What would you say if I told you that one of the most visited websites on the Internet enabled IPv6 connectivity to their site in the course of an afternoon for zero dollars using existing Cisco hardware? How about if I told you that the site was Facebook? Most people would assume I was joking or exaggerating. However, by using LISP, Cisco Certified Internetworking Expert Donn Lee pulled off this seemingly impossible feat and then presented a paper at the North American Network Operators Group (NANOG) about the experience. You can even watch the video here.
What is LISP?
Let’s start by understanding the problem that LISP solves. An IP address serves two distinct functions: It identifies the endpoint host, but also suggests the location because the high order bits identify the network on which the device is located. If you move a device from one subnet to another, the address has to change since the device location changes. The endpoint identification from the previous location gets lost when the device moves, unless some form of tunneling or mobility protocol is employed.
Cisco Locator/ID Separation Protocol (LISP) is routing architecture that provides new semantics for IP addressing. The current IP routing and addressing architecture uses a single numbering space, the IP address, to express two pieces of information:
The way the device attaches to the network
The LISP routing architecture design separates the device identity, or endpoint identifier (EID), from its location, or routing locator (RLOC), into two different numbering spaces. Splitting EID and RLOC functions yields several advantages.
Check out this video for a quick review of LISP.
Although LISP was designed to deal with the route scalability problem in the Internet, it turns out is has the capability to help with the transition to IP Version 6 (IPv6), the next-generation Internet protocol.
The transition to IPv6 is an immediate challenge facing Public Sector, and specifically Federal customers today due to Government mandates and impending IPv4 address exhaustion for consumers of Government services.
Because IPv6 is not backward compatible with IPv4, and because its deployment and operation are different from that of IPv4, development and implementation of an IPv6 transition strategy is imperative. Many techniques exist to ease the transition to IPv6, and the network-based IPv6 transition techniques can be divided generally into three categories: dual-stack IPv4 and IPv6, IPv6 tunneling, and IPv6 translation.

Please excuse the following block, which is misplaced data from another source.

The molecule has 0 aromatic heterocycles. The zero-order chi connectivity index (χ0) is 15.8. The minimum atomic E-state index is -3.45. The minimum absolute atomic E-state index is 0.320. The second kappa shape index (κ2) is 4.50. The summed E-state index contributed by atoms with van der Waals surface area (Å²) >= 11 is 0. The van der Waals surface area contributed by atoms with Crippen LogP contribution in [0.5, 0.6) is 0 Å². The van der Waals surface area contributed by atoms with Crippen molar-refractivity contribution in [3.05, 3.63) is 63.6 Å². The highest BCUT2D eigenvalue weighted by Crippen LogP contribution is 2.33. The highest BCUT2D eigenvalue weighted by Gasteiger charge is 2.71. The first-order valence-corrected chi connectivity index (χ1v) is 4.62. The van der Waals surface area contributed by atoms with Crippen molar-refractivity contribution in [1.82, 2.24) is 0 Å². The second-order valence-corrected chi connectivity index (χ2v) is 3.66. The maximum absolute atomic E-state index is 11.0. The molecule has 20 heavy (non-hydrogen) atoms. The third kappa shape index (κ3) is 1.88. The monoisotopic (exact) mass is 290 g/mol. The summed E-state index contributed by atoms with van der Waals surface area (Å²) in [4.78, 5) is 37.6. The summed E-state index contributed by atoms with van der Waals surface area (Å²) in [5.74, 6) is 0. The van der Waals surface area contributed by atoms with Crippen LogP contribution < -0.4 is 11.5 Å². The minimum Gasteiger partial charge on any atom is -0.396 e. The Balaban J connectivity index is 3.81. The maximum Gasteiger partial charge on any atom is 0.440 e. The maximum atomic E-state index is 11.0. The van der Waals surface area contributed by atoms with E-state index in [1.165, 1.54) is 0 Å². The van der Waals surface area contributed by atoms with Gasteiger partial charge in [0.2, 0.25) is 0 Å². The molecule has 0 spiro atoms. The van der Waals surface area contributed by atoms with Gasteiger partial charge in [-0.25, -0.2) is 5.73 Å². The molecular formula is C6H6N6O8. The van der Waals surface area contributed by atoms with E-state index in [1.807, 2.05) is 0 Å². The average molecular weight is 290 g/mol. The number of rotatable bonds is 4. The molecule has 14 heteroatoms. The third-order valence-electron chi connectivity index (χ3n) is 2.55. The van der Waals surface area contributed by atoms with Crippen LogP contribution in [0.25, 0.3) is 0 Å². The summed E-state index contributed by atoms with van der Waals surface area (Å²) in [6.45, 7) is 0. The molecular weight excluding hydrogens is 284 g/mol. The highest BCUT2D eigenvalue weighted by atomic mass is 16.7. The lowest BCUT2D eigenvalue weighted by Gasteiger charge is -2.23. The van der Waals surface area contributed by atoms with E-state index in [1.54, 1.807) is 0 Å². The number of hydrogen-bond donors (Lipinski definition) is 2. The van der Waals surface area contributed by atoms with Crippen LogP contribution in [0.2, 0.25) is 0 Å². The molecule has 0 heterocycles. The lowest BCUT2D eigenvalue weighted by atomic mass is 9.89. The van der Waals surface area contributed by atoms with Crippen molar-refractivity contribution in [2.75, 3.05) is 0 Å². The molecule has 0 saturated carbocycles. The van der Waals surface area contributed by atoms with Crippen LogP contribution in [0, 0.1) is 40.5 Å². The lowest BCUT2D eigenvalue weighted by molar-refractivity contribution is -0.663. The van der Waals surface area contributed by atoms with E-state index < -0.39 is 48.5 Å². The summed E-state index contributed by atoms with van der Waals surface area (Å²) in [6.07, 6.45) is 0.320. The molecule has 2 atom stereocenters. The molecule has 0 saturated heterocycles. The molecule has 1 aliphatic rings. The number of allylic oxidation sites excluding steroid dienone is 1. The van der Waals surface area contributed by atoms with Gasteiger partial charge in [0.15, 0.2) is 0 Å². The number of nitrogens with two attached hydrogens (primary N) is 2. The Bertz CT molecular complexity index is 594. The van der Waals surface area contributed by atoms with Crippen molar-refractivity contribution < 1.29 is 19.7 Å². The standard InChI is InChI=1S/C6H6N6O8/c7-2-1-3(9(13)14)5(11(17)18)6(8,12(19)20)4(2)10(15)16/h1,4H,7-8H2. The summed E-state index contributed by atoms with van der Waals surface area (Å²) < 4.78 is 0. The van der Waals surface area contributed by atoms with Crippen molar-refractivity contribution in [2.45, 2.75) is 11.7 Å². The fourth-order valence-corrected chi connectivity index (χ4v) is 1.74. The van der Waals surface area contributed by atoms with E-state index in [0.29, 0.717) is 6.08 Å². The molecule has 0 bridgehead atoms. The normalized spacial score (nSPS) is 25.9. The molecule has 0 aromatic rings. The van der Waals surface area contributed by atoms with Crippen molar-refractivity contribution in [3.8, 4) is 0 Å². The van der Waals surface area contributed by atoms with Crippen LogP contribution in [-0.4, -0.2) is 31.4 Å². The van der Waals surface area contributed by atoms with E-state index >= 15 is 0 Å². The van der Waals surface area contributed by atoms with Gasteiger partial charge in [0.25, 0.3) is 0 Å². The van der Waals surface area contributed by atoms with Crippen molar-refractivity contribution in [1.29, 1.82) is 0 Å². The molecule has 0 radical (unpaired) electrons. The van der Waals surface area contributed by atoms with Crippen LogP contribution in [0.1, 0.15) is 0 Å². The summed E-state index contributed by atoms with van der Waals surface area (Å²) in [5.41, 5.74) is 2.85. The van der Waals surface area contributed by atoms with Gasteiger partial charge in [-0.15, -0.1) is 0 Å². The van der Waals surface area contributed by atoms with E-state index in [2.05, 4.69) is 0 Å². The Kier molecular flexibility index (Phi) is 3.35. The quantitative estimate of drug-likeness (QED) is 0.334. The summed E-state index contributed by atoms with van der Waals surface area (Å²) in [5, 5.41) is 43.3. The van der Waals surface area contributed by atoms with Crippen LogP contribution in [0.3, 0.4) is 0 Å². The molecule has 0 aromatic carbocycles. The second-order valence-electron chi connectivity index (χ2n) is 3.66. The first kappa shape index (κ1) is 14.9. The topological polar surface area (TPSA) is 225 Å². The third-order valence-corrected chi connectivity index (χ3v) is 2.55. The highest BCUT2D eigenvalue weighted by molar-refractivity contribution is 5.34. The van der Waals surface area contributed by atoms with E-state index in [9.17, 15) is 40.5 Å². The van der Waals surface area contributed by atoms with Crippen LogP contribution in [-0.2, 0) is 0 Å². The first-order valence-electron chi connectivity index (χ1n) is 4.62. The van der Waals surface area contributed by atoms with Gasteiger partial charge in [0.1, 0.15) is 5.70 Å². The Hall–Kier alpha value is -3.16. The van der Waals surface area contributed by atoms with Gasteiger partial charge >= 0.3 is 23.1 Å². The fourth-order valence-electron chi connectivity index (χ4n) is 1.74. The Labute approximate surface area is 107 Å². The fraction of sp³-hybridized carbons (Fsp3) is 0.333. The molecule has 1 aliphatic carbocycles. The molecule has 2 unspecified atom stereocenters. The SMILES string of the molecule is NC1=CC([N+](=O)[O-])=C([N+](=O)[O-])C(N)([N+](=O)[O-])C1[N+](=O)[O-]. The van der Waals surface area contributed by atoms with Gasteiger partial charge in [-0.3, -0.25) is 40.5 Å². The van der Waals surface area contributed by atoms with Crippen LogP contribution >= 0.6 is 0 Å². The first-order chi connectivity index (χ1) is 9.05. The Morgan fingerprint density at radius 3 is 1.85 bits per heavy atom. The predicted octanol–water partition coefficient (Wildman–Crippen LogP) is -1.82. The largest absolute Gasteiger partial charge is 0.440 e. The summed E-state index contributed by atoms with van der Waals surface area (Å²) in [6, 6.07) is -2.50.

Each approach has its features, benefits, and limitations; they are not all equivalent in terms of cost, complexity, or capabilities. Most likely, a combination of these techniques will provide the best solution. The role that the Locator/ID Separation Protocol (LISP) being developed by Cisco and the IETF can play in IPv6 transition strategies is documented in this Whitepaper.
Incorporating LISP into an IPv6 transition strategy can simplify the initial rollout of IPv6 by taking advantage of the LISP mechanisms to encapsulate IPv6 host packets within IPv4 headers (or IPv4 host packets within IPv6 headers). For example, you can build IPv6 islands and connect them with existing IPv4 Internet connectivity.
LISP is a Cisco innovation that is being promoted as an open standard. Cisco participates in standards bodies such as the IETF LISP Working Group to develop the LISP architecture.
As I continue to ramp up my understanding of Cisco’s innovative datacenter technologies and joint solutions with our open ecosystem partners, I had opportunity to sit down with Jake Howering, Product Manager for Cisco’s Data Center Interconnect (DCI) solution.
DCI technologies are key to connecting data centers, and simplifying the mobility and scalability of physical and virtualized application workload to address various real world scenarios.
Jake’s one of the very sharp Product Managers I’ve met. Good news is that Jake has joined the blogosphere and will be actively involved is discussions around Cisco DCI solution. Welcome Jake!
Within 30 minutes of discussion, Jake and I touched upon the basic concepts of DCI and the innovative solutions we have brought to market jointly with partners like EMC, NetApp, and VMware. Here is the summary of our discussion around DCI and what it means to the customers: